Building for Success

Diligence with sales contract language can eliminate unpleasant surprises when it’s time to purchase a new property

Murphy said it best: “If something can go wrong, it will.” Murphy’s Law applies with full force when a business purchases a building. And, sad to say, much can go wrong.

You may, for example, sign a contract to buy a building but then learn that:

Your bank won’t approve the mortgage loan you were counting on to cover 90 percent of the purchase price.

The seller doesn’t own the next-door parking lot that you thought went with the building.

The local zoning ordinance doesn’t allow your kind of business at that location.

Toxic chemicals have contaminated the ground outside the back door and you, as the buyer, have to pay for the environmental cleanup.

The air-conditioning system will have to be replaced within six months.

The list could go on and on. Obviously, you need to protect your business legally. You don’t want to wind up with a pile of nightmares instead of the building of your dreams.


Two approaches

There are two main ways to get the protection you need. The first is to get an option to buy the building. You pay an option fee – say $5,000 – for the right to buy the building at a specified price during the next 90 days (or whatever time period you and the seller agree to).

During the option period, you carefully check on the possible problems listed below. If you decide not to go ahead, you forfeit your option fee. Tip: Try for a clause in the option agreement stating that if you do buy the building, the option fee will be applied toward the purchase price.

The second and more common way to buy a building is to sign a sales contract, but one that lets you cancel the deal if details don’t work out to your satisfaction. If that happens, you should have the right to get back your earnest money deposit. Your protection here comes in the form of contingency clauses, escape hatches that let you walk away from the deal with no obligation to the seller.

A lawyer can help you craft the precise wording of the contingency clauses. For now, we’ll concentrate on some concepts worth considering. The contract should allow you to cancel the purchase and get back your earnest money deposit if you don’t get the following items within stated time limits:

A mortgage loan for a designated percent of the purchase price, and at no higher an interest rate than you’ve specified.

A satisfactory survey (at the seller’s expense) showing exactly what you’re buying. You want to be sure the building doesn’t encroach on someone else’s land and that the adjoining parking spaces are really within the property boundaries.

A contractor’s inspection (at your expense) resulting in a report that’s acceptable to you. If it turns out the building needs a new roof or major plumbing work, you can cancel the sale or try to negotiate a lower price.

An environmental review so you won’t be faced with an expensive cleanup because of a leaking oil tank or chemical spill.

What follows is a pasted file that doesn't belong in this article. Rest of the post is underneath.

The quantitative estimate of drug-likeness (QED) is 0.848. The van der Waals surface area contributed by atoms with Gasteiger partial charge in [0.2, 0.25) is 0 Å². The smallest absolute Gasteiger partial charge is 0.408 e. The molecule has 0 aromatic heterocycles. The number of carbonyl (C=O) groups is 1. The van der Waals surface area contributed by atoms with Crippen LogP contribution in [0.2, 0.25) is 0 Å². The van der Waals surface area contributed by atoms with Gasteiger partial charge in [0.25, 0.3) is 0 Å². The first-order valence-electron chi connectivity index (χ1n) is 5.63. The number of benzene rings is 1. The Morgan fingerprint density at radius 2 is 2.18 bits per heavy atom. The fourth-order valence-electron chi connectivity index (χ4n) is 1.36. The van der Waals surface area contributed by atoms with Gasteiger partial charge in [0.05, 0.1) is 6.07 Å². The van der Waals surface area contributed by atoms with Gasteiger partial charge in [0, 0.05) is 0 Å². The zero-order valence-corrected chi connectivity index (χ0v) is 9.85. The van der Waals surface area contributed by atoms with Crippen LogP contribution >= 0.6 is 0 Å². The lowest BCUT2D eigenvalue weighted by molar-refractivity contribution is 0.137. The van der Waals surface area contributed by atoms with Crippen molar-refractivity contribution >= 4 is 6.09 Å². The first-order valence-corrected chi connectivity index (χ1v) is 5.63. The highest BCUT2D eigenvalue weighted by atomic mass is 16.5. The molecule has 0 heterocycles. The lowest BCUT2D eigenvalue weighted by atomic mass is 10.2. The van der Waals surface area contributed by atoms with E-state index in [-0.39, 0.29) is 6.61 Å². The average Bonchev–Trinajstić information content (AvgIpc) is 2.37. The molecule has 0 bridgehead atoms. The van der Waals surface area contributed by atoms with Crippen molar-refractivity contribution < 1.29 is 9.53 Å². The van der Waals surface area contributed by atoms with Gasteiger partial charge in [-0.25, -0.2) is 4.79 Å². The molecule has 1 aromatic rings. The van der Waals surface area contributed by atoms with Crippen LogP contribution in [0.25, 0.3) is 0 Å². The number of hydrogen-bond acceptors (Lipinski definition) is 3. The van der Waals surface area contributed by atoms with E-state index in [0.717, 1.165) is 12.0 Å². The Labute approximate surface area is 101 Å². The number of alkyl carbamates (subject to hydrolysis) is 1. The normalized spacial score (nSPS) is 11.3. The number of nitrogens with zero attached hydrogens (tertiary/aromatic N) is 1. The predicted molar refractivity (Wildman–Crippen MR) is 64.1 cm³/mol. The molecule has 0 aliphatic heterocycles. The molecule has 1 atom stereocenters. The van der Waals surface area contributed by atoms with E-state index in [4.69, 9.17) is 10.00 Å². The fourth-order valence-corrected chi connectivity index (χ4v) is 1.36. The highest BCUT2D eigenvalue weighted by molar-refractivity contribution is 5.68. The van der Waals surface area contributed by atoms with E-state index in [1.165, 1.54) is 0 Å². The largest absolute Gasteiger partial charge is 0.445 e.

A certificate of occupancy from the local building department stating that the building meets all city requirements and there are no problems with electrical, plumbing and heating systems, for example. You don’t want to be closed down because some obscure code hasn’t been complied with.

Zoning clearance confirming that your business use will comply with the local zoning ordinance. A retail business may not be allowed in an office zone. A manufacturing operation may not be allowed in a retail zone. You need to know that you can use the building the way you want to.

Assurance that private building and use restrictions – sometimes called covenants, conditions and restrictions – won’t prevent your intended use.

Your lawyer’s approval of the title insurance commitment. You want to be sure you’re getting a clear title to the building with no construction liens, for example.


Other contract terms

So much for contingencies. What else should go in the sales agreement? Consider covering these topics:

Personal property. Generally, the seller has the legal right to remove personal property, which basically is anything that’s not nailed down. To avoid surprises, list the stuff that’s going to stay, display counters in a retail store, for example, or window air-conditioners in an office.

Utility bills. As with taxes, you may have to apportion utility bills, since the closing date may fall in the middle of a billing period. Plan ahead for how to deal with all utility bills: electric, natural gas and water.

Repairs by seller. If the seller is going to repair or renovate the building before closing, list everything the seller will be doing and provide for final approval by an architect or contractor selected by you.

Existing tenants. If there are existing tenants or occupants in the building and you plan to move in right after closing, make clear in the contract that you’ll get an empty building when your purchase closes.

Damage to building. State that any damage before closing (such as damage caused by fire, windstorm or flooding) is the seller’s responsibility.

Condition of building. Specify that the building will be “broom clean” at closing. You don’t want to haul a truckload of debris to the city dump.


Comments on this site are submitted by users and are not endorsed by nor do they reflect the views or opinions of COLE Publishing, Inc. Comments are moderated before being posted.